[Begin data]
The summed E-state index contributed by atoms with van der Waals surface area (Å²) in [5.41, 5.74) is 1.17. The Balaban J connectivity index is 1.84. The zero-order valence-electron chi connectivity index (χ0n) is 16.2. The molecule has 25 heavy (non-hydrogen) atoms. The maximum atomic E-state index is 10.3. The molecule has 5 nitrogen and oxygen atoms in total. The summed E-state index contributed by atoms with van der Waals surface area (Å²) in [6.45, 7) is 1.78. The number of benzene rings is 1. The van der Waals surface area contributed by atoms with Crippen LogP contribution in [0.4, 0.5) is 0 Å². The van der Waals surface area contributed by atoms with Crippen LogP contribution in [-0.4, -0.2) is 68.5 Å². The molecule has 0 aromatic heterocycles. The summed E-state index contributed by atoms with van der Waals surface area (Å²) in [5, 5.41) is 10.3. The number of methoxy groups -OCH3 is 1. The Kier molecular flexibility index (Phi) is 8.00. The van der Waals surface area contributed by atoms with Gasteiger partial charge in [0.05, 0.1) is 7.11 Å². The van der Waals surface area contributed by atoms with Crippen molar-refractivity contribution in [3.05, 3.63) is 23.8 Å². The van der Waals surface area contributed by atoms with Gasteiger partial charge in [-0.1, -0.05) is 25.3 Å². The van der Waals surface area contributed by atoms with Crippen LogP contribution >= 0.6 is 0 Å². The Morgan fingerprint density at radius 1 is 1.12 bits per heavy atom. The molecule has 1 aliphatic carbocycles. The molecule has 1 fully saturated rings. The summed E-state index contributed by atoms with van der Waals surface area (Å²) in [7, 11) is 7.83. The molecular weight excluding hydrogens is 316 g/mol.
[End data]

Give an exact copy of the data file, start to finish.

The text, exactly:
The summed E-state index contributed by atoms with van der Waals surface area (Å²) in [5.41, 5.74) is 1.17. The Balaban J connectivity index is 1.84. The zero-order valence-electron chi connectivity index (χ0n) is 16.2. The molecule has 25 heavy (non-hydrogen) atoms. The maximum atomic E-state index is 10.3. The molecule has 5 nitrogen and oxygen atoms in total. The summed E-state index contributed by atoms with van der Waals surface area (Å²) in [6.45, 7) is 1.78. The number of benzene rings is 1. The van der Waals surface area contributed by atoms with Crippen LogP contribution in [0.4, 0.5) is 0 Å². The van der Waals surface area contributed by atoms with Crippen LogP contribution in [-0.4, -0.2) is 68.5 Å². The molecule has 0 aromatic heterocycles. The summed E-state index contributed by atoms with van der Waals surface area (Å²) in [5, 5.41) is 10.3. The number of methoxy groups -OCH3 is 1. The Kier molecular flexibility index (Phi) is 8.00. The van der Waals surface area contributed by atoms with Gasteiger partial charge in [0.05, 0.1) is 7.11 Å². The van der Waals surface area contributed by atoms with Crippen molar-refractivity contribution in [3.05, 3.63) is 23.8 Å². The van der Waals surface area contributed by atoms with Gasteiger partial charge in [-0.1, -0.05) is 25.3 Å². The van der Waals surface area contributed by atoms with Crippen LogP contribution >= 0.6 is 0 Å². The Morgan fingerprint density at radius 1 is 1.12 bits per heavy atom. The molecule has 1 aliphatic carbocycles. The molecule has 1 fully saturated rings. The summed E-state index contributed by atoms with van der Waals surface area (Å²) in [7, 11) is 7.83. The molecular weight excluding hydrogens is 316 g/mol.